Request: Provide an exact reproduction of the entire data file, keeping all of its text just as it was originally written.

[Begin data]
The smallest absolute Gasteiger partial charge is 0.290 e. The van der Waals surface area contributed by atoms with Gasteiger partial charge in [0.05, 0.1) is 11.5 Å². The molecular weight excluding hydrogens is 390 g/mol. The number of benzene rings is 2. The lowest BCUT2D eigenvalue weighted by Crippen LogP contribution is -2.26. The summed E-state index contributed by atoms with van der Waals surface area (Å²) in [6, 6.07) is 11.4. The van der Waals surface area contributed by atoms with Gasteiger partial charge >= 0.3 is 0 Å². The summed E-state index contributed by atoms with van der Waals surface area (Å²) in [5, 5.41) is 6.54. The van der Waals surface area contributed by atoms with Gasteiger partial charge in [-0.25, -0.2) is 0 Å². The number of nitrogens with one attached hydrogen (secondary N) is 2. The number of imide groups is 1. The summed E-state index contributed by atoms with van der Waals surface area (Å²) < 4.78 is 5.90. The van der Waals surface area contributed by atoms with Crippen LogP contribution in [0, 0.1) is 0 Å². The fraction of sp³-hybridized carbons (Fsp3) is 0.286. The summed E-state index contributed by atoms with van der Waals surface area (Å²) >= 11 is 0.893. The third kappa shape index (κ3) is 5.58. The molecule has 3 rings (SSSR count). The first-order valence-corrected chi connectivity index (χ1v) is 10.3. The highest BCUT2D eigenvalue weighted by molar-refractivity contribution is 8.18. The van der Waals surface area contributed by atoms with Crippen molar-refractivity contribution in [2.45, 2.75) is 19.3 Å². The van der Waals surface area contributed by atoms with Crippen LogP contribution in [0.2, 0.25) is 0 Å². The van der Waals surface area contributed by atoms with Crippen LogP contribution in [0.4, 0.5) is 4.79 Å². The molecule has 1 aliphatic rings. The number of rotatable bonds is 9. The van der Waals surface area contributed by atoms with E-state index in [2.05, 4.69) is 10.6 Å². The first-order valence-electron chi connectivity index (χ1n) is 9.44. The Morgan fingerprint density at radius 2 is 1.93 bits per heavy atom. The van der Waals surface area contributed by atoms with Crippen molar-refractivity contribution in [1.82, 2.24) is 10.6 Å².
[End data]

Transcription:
The smallest absolute Gasteiger partial charge is 0.290 e. The van der Waals surface area contributed by atoms with Gasteiger partial charge in [0.05, 0.1) is 11.5 Å². The molecular weight excluding hydrogens is 390 g/mol. The number of benzene rings is 2. The lowest BCUT2D eigenvalue weighted by Crippen LogP contribution is -2.26. The summed E-state index contributed by atoms with van der Waals surface area (Å²) in [6, 6.07) is 11.4. The van der Waals surface area contributed by atoms with Gasteiger partial charge >= 0.3 is 0 Å². The summed E-state index contributed by atoms with van der Waals surface area (Å²) in [5, 5.41) is 6.54. The van der Waals surface area contributed by atoms with Gasteiger partial charge in [-0.25, -0.2) is 0 Å². The number of nitrogens with one attached hydrogen (secondary N) is 2. The number of imide groups is 1. The summed E-state index contributed by atoms with van der Waals surface area (Å²) < 4.78 is 5.90. The van der Waals surface area contributed by atoms with Crippen LogP contribution in [0, 0.1) is 0 Å². The fraction of sp³-hybridized carbons (Fsp3) is 0.286. The summed E-state index contributed by atoms with van der Waals surface area (Å²) >= 11 is 0.893. The third kappa shape index (κ3) is 5.58. The molecule has 3 rings (SSSR count). The first-order valence-corrected chi connectivity index (χ1v) is 10.3. The highest BCUT2D eigenvalue weighted by molar-refractivity contribution is 8.18. The van der Waals surface area contributed by atoms with Crippen molar-refractivity contribution in [2.45, 2.75) is 19.3 Å². The van der Waals surface area contributed by atoms with Crippen LogP contribution in [0.2, 0.25) is 0 Å². The van der Waals surface area contributed by atoms with Crippen LogP contribution in [0.4, 0.5) is 4.79 Å². The molecule has 1 aliphatic rings. The number of rotatable bonds is 9. The van der Waals surface area contributed by atoms with E-state index in [2.05, 4.69) is 10.6 Å². The first-order valence-electron chi connectivity index (χ1n) is 9.44. The Morgan fingerprint density at radius 2 is 1.93 bits per heavy atom. The van der Waals surface area contributed by atoms with Crippen molar-refractivity contribution in [1.82, 2.24) is 10.6 Å².